Citizen Science is a term for projects that let non-specialists contribute to research.
The following list is a work in progress – please leave a comment at the bottom if you’d like to recommend a project.
A repository of information on all the known species of plants, animals and fungi in Australia. Citizen scientists can contribute by submitting sightings of plants and animals, joining one of the many sub-projects, or helping to develop the FieldData open-source software.
Part of the Atlas of Living Australia, this project tracks koalas in South Australia and New South Wales.
The Range Extension Database and Mapping project uses photographs submitted by members of the public - typically divers and commercial or recreational fishers – and verified by marine biologists to track how the distributions of marine species change as the oceans warm.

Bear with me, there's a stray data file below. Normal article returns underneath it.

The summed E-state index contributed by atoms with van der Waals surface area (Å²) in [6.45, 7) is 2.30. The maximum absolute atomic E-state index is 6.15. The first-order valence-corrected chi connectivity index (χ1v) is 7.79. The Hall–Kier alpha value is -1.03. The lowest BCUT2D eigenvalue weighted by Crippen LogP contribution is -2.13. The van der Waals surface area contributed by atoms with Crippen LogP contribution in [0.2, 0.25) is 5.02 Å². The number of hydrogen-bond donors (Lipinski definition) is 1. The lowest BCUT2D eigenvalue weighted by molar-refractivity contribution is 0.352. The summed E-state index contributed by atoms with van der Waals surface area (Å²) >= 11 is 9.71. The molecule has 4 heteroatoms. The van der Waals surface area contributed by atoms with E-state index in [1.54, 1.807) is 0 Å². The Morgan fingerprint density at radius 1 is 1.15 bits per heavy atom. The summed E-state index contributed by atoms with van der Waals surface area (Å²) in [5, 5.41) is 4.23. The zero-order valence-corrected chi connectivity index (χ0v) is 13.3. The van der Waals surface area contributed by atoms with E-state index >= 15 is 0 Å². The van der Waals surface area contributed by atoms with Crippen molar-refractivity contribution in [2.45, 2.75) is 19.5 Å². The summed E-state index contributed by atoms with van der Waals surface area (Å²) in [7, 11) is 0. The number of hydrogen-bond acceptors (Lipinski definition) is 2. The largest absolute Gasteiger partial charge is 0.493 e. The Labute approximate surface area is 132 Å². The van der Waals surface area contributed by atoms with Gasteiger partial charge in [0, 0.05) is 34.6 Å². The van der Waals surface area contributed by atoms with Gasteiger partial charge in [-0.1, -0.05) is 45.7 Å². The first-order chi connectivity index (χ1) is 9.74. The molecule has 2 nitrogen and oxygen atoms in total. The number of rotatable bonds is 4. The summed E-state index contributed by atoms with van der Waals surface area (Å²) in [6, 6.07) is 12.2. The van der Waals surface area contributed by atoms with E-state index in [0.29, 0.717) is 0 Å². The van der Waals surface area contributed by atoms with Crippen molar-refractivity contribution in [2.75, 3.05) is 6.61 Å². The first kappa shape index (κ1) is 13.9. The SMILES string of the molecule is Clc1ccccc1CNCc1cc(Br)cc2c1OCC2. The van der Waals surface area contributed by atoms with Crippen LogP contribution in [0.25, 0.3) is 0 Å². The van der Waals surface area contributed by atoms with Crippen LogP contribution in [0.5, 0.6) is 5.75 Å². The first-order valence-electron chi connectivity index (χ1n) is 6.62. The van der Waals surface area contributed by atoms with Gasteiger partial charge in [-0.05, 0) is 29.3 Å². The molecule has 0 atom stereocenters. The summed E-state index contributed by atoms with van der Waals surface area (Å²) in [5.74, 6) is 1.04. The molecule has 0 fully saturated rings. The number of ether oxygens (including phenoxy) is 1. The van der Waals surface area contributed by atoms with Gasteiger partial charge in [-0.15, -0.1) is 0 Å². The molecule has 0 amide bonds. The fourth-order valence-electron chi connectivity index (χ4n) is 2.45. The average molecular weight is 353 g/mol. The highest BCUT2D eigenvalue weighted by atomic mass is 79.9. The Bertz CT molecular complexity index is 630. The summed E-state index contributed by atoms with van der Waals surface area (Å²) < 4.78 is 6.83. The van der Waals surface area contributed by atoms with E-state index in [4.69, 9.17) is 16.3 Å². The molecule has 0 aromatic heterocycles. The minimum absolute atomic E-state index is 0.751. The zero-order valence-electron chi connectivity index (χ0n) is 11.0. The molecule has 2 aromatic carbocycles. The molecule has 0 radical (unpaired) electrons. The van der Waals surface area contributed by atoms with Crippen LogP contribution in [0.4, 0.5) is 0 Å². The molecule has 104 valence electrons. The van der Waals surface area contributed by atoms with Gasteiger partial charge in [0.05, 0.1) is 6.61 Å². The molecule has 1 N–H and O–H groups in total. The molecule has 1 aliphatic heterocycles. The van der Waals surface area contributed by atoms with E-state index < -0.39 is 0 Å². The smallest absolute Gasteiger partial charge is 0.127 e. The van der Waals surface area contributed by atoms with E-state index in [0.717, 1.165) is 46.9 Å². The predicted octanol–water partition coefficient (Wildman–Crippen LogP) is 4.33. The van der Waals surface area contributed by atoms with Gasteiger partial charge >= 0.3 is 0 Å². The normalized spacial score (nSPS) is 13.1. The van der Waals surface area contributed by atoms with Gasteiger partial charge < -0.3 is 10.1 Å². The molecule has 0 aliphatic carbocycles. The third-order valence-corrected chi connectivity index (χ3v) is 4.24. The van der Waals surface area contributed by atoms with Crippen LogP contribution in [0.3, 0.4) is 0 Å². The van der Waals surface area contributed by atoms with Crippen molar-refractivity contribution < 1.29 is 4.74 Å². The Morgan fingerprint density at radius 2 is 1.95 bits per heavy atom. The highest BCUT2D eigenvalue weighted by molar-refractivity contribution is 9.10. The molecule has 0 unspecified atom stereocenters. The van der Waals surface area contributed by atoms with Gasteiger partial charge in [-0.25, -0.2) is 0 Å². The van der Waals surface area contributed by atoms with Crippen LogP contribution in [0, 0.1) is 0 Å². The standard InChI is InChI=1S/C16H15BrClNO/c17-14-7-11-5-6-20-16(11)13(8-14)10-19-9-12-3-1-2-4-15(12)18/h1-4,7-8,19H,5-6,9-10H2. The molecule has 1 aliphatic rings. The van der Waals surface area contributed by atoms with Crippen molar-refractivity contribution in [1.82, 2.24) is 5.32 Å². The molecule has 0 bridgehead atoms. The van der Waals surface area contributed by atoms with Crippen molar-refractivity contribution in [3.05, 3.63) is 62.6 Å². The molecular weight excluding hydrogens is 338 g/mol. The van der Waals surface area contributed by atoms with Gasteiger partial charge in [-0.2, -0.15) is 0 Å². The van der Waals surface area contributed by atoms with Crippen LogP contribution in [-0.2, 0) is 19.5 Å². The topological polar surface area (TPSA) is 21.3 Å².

Started in National Science Week 2013, members of the public identify marine species in photos taken by robotic underwater vehicles. Many have been identified, but a kelp project is still underway, trying to find where kelp forests are and how deep they go to determine the impact of warming waters and invasive sea urchins.
Identifying types of galaxies captured in photos taken by the Hubble Space Telescope. This is one of the oldest Zooniverse projects, going since 2007, and its volunteers have classified over 60 million galaxies.
The Royal Botanic Gardens in Sydney has tagged Sulphur-crested cockatoos with individual numbers and are asking the public to contact them by email or Facebook if they see one.
Created by Museum Victoria and the Atlas of Living Australia, this site allows experts and non-experts to record biological sightings and identify others’ sightings.